The MOI works through partnerships with other federal and municipal institutions to enforce the various laws that apply to the country’s different jurisdictions.3 The MOI does not appear to have an investigative staff at the federal level, only executive management and administrative staff. However, the ministry’s exact structure is not clear, as there is no organizational chart that clearly delineates the MOI’s command and control authority.

The federal system has a separate public prosecution and judicial structure, but matters that are not assigned to the Federal Judiciary in accordance with the constitution are tried through local-level courts in Abu Dhabi, Dubai, and Ras Al Khaimah.4 Further complicating the UAE’s judicial processes is the combined use of sharia law, civil law, and, in Dubai—specifically as it relates to financial disputes and structures—English common law.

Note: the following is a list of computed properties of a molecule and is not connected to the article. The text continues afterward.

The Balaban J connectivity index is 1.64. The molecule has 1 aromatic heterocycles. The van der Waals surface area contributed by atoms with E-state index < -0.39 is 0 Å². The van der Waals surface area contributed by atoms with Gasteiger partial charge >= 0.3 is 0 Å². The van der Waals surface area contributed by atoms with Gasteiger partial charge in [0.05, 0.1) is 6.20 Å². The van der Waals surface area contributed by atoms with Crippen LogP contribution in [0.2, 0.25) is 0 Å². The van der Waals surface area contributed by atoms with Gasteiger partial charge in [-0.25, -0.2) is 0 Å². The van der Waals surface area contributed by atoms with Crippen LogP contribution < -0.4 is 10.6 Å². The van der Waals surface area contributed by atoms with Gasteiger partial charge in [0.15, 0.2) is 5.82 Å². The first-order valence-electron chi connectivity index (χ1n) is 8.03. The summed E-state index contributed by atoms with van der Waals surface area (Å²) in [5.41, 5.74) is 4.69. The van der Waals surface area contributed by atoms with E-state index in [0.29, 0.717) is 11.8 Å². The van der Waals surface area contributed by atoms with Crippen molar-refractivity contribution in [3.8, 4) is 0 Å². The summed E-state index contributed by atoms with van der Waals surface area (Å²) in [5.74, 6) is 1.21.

Further complicating the UAE’s judicial processes is the combined use of sharia law, civil law, and, in Dubai—specifically as it relates to financial disputes and structures—English common law.

The Emirati government publicly releases very little information regarding successful prosecutions of individual criminal cases, according to a detailed review of open source reporting. Every few months, the police will announce a major narcotics bust. However, unlike most foreign law enforcement websites, the various UAE websites do not appear to post information about arrests or convictions. Even the judicial system’s websites do not provide case specific details.5 In fact, these websites are particularly opaque when it comes to the day-to-day operations of the various courts. On the other hand, citizen services related to licensing, criminal history checks, traffic tickets, and safety advisories are clearly and prominently displayed on the various websites with clear self-help instructions.6